Last night I got to watch some of Joakim Noah for the first time this year. Basketball fans, do you hate the son of Yannick? The designated “hustle guy” for the Chicago Bulls, the top seeds in the NBA’s Eastern Conference, Noah is exceptionally easy to despise. He’s always scrapping, always ripping the ball away, always fist-pumping and screaming and sweating, always around—I can’t think of many players with his moderate talents who have had such a big presence on a court. Even his own fellow Bulls detested him at first, but in the end he’s the kind of guy who love to have on your team. Those who hate him now wouldn’t mind his hustle if he brought it to their arena. (Is his scrappiness a product of his tennis background? When I think of NBA stars who I could see playing tennis, I think of Kobe Bryant. Upper-middle-class, self-centered, ornery, blessed with amazing body control—perfect for our sport).

Thinking of Noah reminded me of doubles teams, and how much fun it is to “play with the enemy,” to take someone who had long been a foe and get on the same side of the net with him. There’s a subversive appeal to it; you’ve put aside differences, expanded your circle of friends, pledged yourself to the higher good of the game.

In high school, there was a player for a rival team that we all hated—I’ll call him Keith—who was crafty with the racquet but much craftier with his line calls—he was a bald-faced cheater, in other words, and there was nothing we could do about it. Keith didn’t have the skills to win in singles, but he was extremely hard to beat in doubles.

One summer we were both at a 16-and-under tournament looking for doubles partners, so we put our names in as a team. It was borderline sacrilege, but also kind of a thrill. Maybe I was being paranoid, or secretly hopeful, but people really did seem to be shocked by the high school rivals pairing up. What was the world coming to?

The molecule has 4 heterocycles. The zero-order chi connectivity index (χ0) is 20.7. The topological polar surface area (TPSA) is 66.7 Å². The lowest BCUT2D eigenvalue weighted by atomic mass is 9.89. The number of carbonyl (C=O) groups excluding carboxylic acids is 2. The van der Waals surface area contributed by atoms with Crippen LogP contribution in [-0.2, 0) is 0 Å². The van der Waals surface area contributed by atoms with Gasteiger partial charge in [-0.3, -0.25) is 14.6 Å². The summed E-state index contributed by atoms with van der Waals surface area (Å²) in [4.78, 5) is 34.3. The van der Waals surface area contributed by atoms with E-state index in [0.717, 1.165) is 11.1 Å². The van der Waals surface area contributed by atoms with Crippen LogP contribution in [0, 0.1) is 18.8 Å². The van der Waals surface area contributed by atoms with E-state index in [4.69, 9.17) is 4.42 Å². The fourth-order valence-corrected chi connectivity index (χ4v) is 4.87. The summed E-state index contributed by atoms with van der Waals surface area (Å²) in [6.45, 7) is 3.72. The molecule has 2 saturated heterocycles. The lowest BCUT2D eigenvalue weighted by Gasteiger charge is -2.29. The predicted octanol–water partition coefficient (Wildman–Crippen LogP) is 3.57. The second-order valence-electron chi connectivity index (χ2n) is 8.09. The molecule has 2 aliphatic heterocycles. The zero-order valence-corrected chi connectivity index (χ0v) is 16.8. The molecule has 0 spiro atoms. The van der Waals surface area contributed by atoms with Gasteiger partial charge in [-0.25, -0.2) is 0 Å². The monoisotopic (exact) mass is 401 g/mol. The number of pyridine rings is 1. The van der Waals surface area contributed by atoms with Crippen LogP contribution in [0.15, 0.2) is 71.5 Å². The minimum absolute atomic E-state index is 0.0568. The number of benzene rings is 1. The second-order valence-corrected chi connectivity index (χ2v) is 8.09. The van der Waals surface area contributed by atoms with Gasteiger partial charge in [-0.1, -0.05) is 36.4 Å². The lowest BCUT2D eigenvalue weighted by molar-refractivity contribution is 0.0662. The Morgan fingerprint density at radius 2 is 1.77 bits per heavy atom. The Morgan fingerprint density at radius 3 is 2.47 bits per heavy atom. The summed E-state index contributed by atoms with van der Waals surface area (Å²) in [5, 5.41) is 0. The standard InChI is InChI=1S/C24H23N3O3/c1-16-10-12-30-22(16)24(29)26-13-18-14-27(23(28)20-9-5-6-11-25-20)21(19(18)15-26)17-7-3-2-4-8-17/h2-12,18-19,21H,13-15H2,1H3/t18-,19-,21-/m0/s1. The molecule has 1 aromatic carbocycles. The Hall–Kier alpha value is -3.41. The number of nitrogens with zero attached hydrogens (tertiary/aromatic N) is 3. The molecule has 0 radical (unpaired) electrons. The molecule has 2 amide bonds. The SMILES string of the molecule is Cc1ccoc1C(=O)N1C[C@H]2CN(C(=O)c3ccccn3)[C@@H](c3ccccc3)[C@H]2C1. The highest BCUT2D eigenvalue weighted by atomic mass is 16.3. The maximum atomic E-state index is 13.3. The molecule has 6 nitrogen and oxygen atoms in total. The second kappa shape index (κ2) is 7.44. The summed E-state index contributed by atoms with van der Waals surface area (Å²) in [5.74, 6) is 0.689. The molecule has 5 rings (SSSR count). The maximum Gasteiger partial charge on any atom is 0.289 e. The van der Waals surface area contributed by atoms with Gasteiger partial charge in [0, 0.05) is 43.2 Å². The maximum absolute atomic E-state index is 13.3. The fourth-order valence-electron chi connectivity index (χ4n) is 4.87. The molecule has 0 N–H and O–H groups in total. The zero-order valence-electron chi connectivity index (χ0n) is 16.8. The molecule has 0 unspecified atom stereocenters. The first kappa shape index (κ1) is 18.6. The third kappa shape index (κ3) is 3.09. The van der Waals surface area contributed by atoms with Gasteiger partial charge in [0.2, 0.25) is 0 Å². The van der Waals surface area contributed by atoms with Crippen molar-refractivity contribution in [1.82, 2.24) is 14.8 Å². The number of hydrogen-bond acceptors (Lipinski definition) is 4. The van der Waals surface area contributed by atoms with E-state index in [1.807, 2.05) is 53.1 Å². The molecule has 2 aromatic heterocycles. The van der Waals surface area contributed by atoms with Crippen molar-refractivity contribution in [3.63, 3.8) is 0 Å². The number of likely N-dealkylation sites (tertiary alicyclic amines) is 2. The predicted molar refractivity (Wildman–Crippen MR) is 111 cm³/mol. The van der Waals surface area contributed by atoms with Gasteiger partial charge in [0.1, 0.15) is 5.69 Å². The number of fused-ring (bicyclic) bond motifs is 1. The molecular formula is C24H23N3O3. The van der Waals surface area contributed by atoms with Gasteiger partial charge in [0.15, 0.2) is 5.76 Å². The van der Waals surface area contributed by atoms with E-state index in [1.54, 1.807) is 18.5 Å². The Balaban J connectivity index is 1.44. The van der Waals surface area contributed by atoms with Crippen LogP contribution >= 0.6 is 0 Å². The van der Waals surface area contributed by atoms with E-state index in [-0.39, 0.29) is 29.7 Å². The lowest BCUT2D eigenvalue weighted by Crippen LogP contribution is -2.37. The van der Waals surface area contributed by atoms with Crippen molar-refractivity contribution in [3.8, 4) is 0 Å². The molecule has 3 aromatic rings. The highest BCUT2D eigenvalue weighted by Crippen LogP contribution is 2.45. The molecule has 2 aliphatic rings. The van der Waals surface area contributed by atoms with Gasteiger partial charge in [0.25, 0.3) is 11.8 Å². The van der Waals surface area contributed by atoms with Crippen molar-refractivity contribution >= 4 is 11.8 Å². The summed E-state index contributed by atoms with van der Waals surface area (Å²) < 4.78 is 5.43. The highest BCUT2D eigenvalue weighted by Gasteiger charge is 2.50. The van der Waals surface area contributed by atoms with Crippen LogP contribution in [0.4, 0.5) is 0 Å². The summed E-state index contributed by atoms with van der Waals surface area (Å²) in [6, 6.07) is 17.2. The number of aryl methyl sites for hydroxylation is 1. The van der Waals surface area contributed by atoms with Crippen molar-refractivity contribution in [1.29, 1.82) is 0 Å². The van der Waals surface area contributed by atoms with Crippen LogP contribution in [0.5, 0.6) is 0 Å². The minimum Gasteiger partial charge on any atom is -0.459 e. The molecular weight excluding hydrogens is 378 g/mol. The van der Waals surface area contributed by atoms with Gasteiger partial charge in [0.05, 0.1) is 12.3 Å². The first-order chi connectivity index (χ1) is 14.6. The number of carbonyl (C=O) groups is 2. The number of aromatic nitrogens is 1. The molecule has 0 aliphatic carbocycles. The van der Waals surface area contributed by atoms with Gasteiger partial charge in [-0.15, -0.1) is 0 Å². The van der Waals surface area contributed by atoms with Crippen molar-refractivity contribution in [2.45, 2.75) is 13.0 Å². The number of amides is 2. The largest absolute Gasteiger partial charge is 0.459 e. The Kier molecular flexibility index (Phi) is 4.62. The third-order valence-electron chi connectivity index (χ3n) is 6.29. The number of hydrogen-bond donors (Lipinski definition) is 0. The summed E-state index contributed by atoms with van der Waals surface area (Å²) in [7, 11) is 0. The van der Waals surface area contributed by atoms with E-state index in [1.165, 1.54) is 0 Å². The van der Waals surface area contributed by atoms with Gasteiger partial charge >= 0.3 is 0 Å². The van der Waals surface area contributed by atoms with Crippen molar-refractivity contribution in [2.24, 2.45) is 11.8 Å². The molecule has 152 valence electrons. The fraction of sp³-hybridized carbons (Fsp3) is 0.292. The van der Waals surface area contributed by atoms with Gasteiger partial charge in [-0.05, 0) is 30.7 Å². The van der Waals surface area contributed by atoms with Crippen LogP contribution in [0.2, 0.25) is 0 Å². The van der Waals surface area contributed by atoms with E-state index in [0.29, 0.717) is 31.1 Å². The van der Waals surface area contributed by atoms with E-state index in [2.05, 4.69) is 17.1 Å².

We did well, and I didn’t notice any cheating on Keith’s part through the early rounds; he didn’t need to. I also earned a measure of respect for his intelligence as a player. He did the most with what he had, and was an extremely opportunistic and confident competitor. We reached the final and, naturally, played the top doubles team from his school. We had a break point near the end of a close first set. Our opponents closed for an easy volley but hit it dangerously close to the baseline. Keith, in a movement of sinister swiftness that I’ll never forget, moved in front of the ball so that he was blocking it from our opponents—his own classmates—and confidently shouted "out!" just as it touched down a full five inches inside the line. We’d broken. Keith picked up the balls, and before our opponents could say anything, got set up to serve.

What would have been the honorable thing for me to do? I guess it would have been to admit my partner’s wrongdoing and give them the point. I didn’t do that. I’d chosen to play with Keith, and deep down, I hate to say it, but I kind of liked his style. We won, but I can’t remember if I felt guilty when we got the trophy or not. Something tells me I didn’t.


By now, as April winds down and the temperature in New York starts to rise a bit, I can start to feel tennis in the air. My club opens in early May. What do I think about first when I think about getting out there again? I think not about hitting a ball but about walking around on a court between points. After a winter of playing at close quarters on a squash court, a tennis court feels like a vast space in which to roam, or walk, with your thoughts—walking has a purpose, but it isn’t rushed, either; you’re not idle, but you’re also not working. It's the perfect way to be alone—no wonder Jonathan Franzen likes tennis.

What am I anticipating the most? An afternoon, an empty set of courts, and a mishit ball that lands 50 feet away. I’m looking forward to making the long, unhurried walk to go pick it up.